Esolen’s essay focuses on three specific forms of cruelty, and at least two of them may be applied to the recent tragic outcomes in Ottawa. The first of these is “hatred of the natural.” And what could be a more natural group to hate than the Canadian truckers with their good-natured, blue-collar attitudes, their love of country, their accompanying spouses, kids, and pets? The second cruelty dealt with ambiguity and arbitrariness in the application of the law, as Esolen’s Orwellian example, “the lawlessness of its law” describes. Once again, what immediately springs to mind is the persecution of the single-parent Canadian waitress donating $50 of her meagre income to the truckers and, subsequently, suffering consequences normally reserved for convicted terrorists.
I must also give a nod to Alexander Riley’s excellent review in the October 2021 issue , “The Deplorable Academics,” dealing with Gad Saad’s entertaining book, The Parasitic Mind: How Infectious Ideas are Killing Common Sense. The image of inferior male cuttlefish (analogous to social justice “warriors”) masquerading as females in order to bypass larger alpha males and, thereby, impregnate females, comes across, curiously enough, as an outlandish example of Esolen’s effeminate cruelty.
Thank you very much for Scott Trask’s “Remembering George Santayana,” in the February 2022 issue. For us descendants of “the people who helped to obtain those advantages” who are now “neglected and absorbed into a large state where [our] traditions are despised and [our] freedoms lost,” there is some philosophical comfort in reading Santayana’s explanation of how we got to where we are, and Scott Trask’s elaboration of Santayana’s prescience.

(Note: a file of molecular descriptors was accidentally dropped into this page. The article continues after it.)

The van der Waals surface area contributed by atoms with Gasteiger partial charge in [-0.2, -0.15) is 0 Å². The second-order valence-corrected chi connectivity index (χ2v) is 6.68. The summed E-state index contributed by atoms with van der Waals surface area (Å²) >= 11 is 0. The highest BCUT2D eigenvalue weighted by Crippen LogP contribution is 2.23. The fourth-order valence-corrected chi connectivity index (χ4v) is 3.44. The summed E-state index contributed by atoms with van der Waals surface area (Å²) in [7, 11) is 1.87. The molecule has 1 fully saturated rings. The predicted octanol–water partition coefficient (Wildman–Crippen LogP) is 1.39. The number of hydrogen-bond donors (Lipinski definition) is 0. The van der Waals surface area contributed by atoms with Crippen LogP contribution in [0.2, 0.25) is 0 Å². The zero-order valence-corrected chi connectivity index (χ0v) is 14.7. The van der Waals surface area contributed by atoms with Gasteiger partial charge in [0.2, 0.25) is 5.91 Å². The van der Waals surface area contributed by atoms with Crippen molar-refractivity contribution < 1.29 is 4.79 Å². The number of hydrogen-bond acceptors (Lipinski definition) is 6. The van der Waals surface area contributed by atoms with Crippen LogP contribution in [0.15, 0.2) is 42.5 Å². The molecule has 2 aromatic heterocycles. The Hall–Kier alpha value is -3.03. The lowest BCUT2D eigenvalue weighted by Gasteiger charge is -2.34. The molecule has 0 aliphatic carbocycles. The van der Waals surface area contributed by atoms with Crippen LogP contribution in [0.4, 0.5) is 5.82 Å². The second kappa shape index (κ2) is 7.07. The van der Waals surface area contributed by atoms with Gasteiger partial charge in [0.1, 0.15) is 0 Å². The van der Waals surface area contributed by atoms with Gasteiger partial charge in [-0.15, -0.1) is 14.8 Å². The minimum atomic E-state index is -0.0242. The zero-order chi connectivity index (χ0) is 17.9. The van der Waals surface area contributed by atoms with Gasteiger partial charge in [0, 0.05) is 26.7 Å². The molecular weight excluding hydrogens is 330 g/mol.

—D. Tyrone Crowley
Genes vs. Culture
Lawrence Mead makes a valuable terminological contribution in identifying what he calls “equal group outcomes” as a high-ranking goal of the left (March/April 2022 Chronicles, “Genes vs. Culture”), though their highest goal is of course simply to maintain their hold on power, an end they achieve by buying votes through the redistributionist schemes so dear to their larcenous socialist hearts. (Can you spell AOC? Redistribution and vote-buying make a depressingly perfect marriage of ends and means.) Mead then shows further insight in tabbing what he succinctly calls “sameness”—the notion “that all social groups have exactly the same talents and potentials”—as the underlying dogma the left uses for demanding those equal group outcomes.
With the word “sameness” his two syllables are compact, but slightly more broad than a formulation I’ve employed for some 30 years now, the Doctrine of Human Interchangeability, a term that merits wider adoption. The capitalization befits what is a de facto formal principle, even though the left resists coming right out and stating it in direct fashion. As a fig leaf to warrant their rigged outcomes, the self-styled Progressives are constrained to assert that all humans are quite interchangeable without regard to group, save at childbearing. That’s one distinction the utopians must frustratingly still wait a bit longer for technology to solve—so that future members of the previously wombless sex can be genetically re-engineered to be capable of that function, if indeed wombs still count for anything at all in high tech’s world to come, where “replacements” will gestate in large amniotic jars. The more farseeing Progressives no doubt have plenty of ideas for using gene-tampering to wipe away all human difference, at least as pertains to the epsilon worker drones, who will also be customized for compliant temperament. Aldous Huxley would have understood perfectly.
—L. F. Mares
Our poet this month is R. V. Young, professor emeritus of English at North Carolina State University and the former editor of Modern Age. His newest book, forthcoming from Catholic University of America Press, is Shakespeare and the Idea of Western Civilization. He has previously published poetry in The St. Austin Review, Culture Wars, and The Wanderer, as well as in Chronicles.